Legacy IT to blame for UK's inflexible benefits system

Government department struggles with 30-year-old applications

The UK's chief finance minister, Rishi Sunak, has blamed legacy IT for his decision not to increase social security payments as inflation hits the highest rate in 30 years.

According to reports, the Conservative politician in charge of The Treasury was prevented from raising some benefits because of aging systems at the country's Department for Work and Pensions (DWP), which has overall responsibility for social security.

Some benefits were increased by 3.1 percent last month. The chancellor was told he could not introduce further increases because the systems at the benefits agency could not support this, said The Times. A government source said: "The system was simply not built to be flexible."

The department is partway through a longstanding IT project (15 years and counting) to transfer benefits to a Universal Credit system, but a significant number of claimants remain on older schemes. A 2020 report by the UK's independent public spending watchdog found the cost of extending the IT supporting those schemes until September 2024 hit £570 million ($703 million). This was "mainly because more claimants were expected to remain on those benefits for longer before moving to Universal Credit," Parliament spending watchdog the National Audit Office (NAO) said [PDF].

The Times claims older benefits schemes were supported by inflexible IT systems operating since the 1980s.

A DWP spokesperson did not deny this. "In 2024 we are fully transitioning to a modern benefit suited to the 21st century. Universal Credit makes it easier for people to claim support they are entitled to, is more generous overall than the old benefits, and it successfully met the demands of the pandemic."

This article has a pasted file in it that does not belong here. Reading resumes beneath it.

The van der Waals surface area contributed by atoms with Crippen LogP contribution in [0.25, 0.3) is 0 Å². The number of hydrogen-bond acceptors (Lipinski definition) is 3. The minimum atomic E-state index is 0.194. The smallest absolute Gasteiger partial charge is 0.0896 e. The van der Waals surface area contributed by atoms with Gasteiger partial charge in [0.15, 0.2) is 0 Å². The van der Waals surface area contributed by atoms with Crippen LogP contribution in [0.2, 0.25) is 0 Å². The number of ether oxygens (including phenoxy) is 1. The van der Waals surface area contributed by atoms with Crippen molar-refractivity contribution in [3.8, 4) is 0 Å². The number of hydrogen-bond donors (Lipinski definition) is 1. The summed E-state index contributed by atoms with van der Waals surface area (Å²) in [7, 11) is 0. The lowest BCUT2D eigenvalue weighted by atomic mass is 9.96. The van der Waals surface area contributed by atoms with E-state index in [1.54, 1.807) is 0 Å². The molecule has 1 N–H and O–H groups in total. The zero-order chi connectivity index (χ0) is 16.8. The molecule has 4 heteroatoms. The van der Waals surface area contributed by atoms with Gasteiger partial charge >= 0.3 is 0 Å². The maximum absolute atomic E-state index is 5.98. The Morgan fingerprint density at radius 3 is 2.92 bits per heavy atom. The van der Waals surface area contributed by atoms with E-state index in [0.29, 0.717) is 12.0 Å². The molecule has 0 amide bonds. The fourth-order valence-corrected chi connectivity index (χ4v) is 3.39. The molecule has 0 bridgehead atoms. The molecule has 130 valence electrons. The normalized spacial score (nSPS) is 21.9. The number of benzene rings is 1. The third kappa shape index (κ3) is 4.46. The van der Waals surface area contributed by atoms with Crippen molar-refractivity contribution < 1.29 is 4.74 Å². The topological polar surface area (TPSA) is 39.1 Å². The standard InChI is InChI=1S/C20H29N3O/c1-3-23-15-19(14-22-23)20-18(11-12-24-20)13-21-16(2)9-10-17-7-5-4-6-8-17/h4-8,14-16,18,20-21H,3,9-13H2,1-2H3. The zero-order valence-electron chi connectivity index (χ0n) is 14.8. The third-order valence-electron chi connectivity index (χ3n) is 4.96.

The overall state of the DWP's legacy estate is illustrated by support for another function: pensions. In September last year, the NAO found that a 34-year-old computer system was one of the causes of a scandal which led to more than £1 billion of state pensions not being paid. This system was powered by one of the first Virtual Machine Environment (VME) mainframe computers to be installed by central government, supplied in 1987 by ICL Limited, which was later bought by Fujitsu.

The topic of legacy IT was brought into sharp focus last summer when an independent study by the Modernization and Reform Group found UK government spends $2.3 billion ($2.84 billion) of its £4.7 billion ($5.81 billion) annual tech budget on "keeping the lights on activities" on "outdated legacy systems".

In the US, according to a report by the Government Accountability Office, the government spent over $90bn in fiscal 2019 on IT. Most of it, the GAO said, was planned for operating and maintaining existing tech, including legacy systems.

In an analysis of 65 federal legacy systems, the watchdog identified its Social Security Administration (SSA) as having one of the 10 "most critical" high risk legacy systems. Its "system 10" is 45 years old, although most of the hardware is no more than five years old. In May 2016, it noted that the SSA had to rehire retired employees to maintain its COBOL systems. ®

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